May 8, 2019 By Wallin & Klarich

In the United States, California stands out for its expansive gun laws that constantly evolve to be forward-thinking while attempting to not harshly infringe on Second Amendment rights. The increasing frequency of mass shootings and gun-related crimes resulted in previous California governor Jerry Brown signing new laws that gave the state some of the strictest gun laws in the country.

Gun Law Back in Effect

However, on March 29, U.S. District Judge Roger Benitez ruled that California’s law banning gun magazines with a capacity larger than 10 bullets was unconstitutional, violating the Second Amendment rights of gun-owning citizens; Benitez also felt that the law was instated as an overreaction to the gun-related crimes sweeping the country.

“Crime waves cannot be broken with warrantless searches and unreasonable seizures,” wrote Benitez in his ruling. “Neither can the government response to a few mad men with guns and ammunition be a law that turns millions of responsible, law-abiding people trying to protect themselves into criminals. Yet, this is the effect of California’s large-capacity magazine law.”

However, a week later, Benitez issued a stay on his own ruling. The stay came after a petition was filed by Attorney General Xavier Becerra’s office who has appealed Benitez’s decision to the 9th U.S. Circuit Court of Appeals. Benitez also acknowledged that other California judges have upheld the bans. Currently, no one in California is legally permitted to manufacture, import, buy, or sell these high-capacity magazines.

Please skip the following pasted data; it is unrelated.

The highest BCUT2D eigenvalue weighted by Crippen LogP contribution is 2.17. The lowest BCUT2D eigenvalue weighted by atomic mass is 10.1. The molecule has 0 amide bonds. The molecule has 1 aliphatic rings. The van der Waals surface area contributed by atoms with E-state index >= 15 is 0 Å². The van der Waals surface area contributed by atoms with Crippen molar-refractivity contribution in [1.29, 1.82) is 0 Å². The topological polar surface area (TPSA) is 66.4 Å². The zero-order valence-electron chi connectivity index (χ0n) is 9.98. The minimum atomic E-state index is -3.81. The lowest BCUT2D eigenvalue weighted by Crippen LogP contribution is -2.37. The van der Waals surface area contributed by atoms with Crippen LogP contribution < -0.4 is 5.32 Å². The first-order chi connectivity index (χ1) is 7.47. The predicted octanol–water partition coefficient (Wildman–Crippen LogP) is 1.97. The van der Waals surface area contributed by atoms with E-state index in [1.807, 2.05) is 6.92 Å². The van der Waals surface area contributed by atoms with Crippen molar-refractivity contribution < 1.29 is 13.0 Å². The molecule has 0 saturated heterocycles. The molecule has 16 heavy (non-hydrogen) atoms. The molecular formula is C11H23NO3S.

Fate of Gun Magazine Law

After issuing the stay, Benitez said that anyone who bought magazines after his initial ruling can keep them and not be afraid of facing prosecution. National Rifle Association attorney Chuck Michel, stated that it’s likely hundreds of thousands of people bought the magazines after “20 years of pent up demand.”

Becerra said that even if the ban was reinstated, it would not be easy for California to remove any newly purchased magazines.

The original ruling that the high-capacity magazine ban was unconstitutional meant that sales of the magazines were allowed for the first time in almost 20 years. Since 2000, California law has prohibited the sale of larger magazines but still allowed those who previously purchased them to keep them. In 2016, a law and ballot proposition was passed prohibiting possession of the magazines even by legal owners.

The case will now head to the 9th US Circuit Court of Appeals while the ban remains. In 2017, Benitez issued a preliminary injunction halting the magazine ban law. That injunction was upheld by the Court of Appeals. This may set the tone for allowing large-capacity magazines to be allowed for sale again in California.

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